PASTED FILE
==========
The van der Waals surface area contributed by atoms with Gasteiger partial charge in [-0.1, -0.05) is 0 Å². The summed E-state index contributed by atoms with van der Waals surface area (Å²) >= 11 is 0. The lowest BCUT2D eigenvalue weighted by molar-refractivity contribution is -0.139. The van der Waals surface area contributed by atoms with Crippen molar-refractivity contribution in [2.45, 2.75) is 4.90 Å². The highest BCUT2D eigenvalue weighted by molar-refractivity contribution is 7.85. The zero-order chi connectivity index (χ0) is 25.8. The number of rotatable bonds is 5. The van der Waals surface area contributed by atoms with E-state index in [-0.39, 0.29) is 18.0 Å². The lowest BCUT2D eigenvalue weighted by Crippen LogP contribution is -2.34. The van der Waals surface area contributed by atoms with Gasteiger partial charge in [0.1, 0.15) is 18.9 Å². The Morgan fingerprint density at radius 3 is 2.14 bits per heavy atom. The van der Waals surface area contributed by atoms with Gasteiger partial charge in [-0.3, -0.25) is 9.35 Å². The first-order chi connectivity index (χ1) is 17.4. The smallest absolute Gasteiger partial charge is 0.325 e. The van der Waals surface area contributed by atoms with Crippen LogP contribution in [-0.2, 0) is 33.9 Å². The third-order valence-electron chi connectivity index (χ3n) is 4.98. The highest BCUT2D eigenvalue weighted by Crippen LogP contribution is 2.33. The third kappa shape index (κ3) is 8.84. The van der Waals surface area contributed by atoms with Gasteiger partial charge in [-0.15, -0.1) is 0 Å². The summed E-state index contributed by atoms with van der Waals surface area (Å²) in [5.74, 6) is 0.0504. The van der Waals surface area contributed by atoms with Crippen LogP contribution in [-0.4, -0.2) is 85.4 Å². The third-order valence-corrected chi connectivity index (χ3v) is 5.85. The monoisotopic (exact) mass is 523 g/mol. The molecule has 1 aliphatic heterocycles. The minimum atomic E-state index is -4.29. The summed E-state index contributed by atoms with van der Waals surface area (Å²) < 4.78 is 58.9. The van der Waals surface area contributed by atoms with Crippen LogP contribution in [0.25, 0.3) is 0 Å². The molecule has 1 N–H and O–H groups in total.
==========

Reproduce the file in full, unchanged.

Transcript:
The van der Waals surface area contributed by atoms with Gasteiger partial charge in [-0.1, -0.05) is 0 Å². The summed E-state index contributed by atoms with van der Waals surface area (Å²) >= 11 is 0. The lowest BCUT2D eigenvalue weighted by molar-refractivity contribution is -0.139. The van der Waals surface area contributed by atoms with Crippen molar-refractivity contribution in [2.45, 2.75) is 4.90 Å². The highest BCUT2D eigenvalue weighted by molar-refractivity contribution is 7.85. The zero-order chi connectivity index (χ0) is 25.8. The number of rotatable bonds is 5. The van der Waals surface area contributed by atoms with E-state index in [-0.39, 0.29) is 18.0 Å². The lowest BCUT2D eigenvalue weighted by Crippen LogP contribution is -2.34. The van der Waals surface area contributed by atoms with Gasteiger partial charge in [0.1, 0.15) is 18.9 Å². The Morgan fingerprint density at radius 3 is 2.14 bits per heavy atom. The van der Waals surface area contributed by atoms with Gasteiger partial charge in [-0.3, -0.25) is 9.35 Å². The first-order chi connectivity index (χ1) is 17.4. The smallest absolute Gasteiger partial charge is 0.325 e. The van der Waals surface area contributed by atoms with Crippen LogP contribution in [-0.2, 0) is 33.9 Å². The third-order valence-electron chi connectivity index (χ3n) is 4.98. The highest BCUT2D eigenvalue weighted by Crippen LogP contribution is 2.33. The third kappa shape index (κ3) is 8.84. The van der Waals surface area contributed by atoms with Gasteiger partial charge in [-0.15, -0.1) is 0 Å². The summed E-state index contributed by atoms with van der Waals surface area (Å²) in [5.74, 6) is 0.0504. The van der Waals surface area contributed by atoms with Crippen LogP contribution in [-0.4, -0.2) is 85.4 Å². The third-order valence-corrected chi connectivity index (χ3v) is 5.85. The monoisotopic (exact) mass is 523 g/mol. The molecule has 1 aliphatic heterocycles. The minimum atomic E-state index is -4.29. The summed E-state index contributed by atoms with van der Waals surface area (Å²) < 4.78 is 58.9. The van der Waals surface area contributed by atoms with Crippen LogP contribution in [0.25, 0.3) is 0 Å². The molecule has 1 N–H and O–H groups in total.